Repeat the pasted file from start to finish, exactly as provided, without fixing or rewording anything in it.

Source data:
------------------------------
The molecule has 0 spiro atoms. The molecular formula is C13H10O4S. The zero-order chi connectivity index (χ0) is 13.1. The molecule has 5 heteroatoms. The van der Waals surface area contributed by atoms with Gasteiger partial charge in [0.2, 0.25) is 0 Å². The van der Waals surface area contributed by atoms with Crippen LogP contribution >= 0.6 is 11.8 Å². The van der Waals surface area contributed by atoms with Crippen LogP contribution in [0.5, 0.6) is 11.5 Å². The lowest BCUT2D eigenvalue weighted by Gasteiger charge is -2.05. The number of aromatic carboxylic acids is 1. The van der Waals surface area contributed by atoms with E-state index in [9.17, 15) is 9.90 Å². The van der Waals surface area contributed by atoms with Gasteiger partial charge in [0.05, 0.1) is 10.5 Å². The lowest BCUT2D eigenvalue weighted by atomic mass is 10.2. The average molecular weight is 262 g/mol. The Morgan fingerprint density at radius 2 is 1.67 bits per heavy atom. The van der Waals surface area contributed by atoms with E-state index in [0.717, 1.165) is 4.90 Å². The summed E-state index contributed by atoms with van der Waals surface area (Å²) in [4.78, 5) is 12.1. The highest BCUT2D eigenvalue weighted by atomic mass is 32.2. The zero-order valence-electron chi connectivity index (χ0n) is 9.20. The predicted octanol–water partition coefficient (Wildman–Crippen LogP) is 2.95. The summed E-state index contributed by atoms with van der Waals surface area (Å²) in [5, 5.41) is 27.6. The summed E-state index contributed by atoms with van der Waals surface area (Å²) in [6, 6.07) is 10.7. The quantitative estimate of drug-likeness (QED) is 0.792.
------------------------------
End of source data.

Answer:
The molecule has 0 spiro atoms. The molecular formula is C13H10O4S. The zero-order chi connectivity index (χ0) is 13.1. The molecule has 5 heteroatoms. The van der Waals surface area contributed by atoms with Gasteiger partial charge in [0.2, 0.25) is 0 Å². The van der Waals surface area contributed by atoms with Crippen LogP contribution >= 0.6 is 11.8 Å². The van der Waals surface area contributed by atoms with Crippen LogP contribution in [0.5, 0.6) is 11.5 Å². The lowest BCUT2D eigenvalue weighted by Gasteiger charge is -2.05. The number of aromatic carboxylic acids is 1. The van der Waals surface area contributed by atoms with E-state index in [9.17, 15) is 9.90 Å². The van der Waals surface area contributed by atoms with Gasteiger partial charge in [0.05, 0.1) is 10.5 Å². The lowest BCUT2D eigenvalue weighted by atomic mass is 10.2. The average molecular weight is 262 g/mol. The Morgan fingerprint density at radius 2 is 1.67 bits per heavy atom. The van der Waals surface area contributed by atoms with E-state index in [0.717, 1.165) is 4.90 Å². The summed E-state index contributed by atoms with van der Waals surface area (Å²) in [4.78, 5) is 12.1. The highest BCUT2D eigenvalue weighted by atomic mass is 32.2. The zero-order valence-electron chi connectivity index (χ0n) is 9.20. The predicted octanol–water partition coefficient (Wildman–Crippen LogP) is 2.95. The summed E-state index contributed by atoms with van der Waals surface area (Å²) in [5, 5.41) is 27.6. The summed E-state index contributed by atoms with van der Waals surface area (Å²) in [6, 6.07) is 10.7. The quantitative estimate of drug-likeness (QED) is 0.792.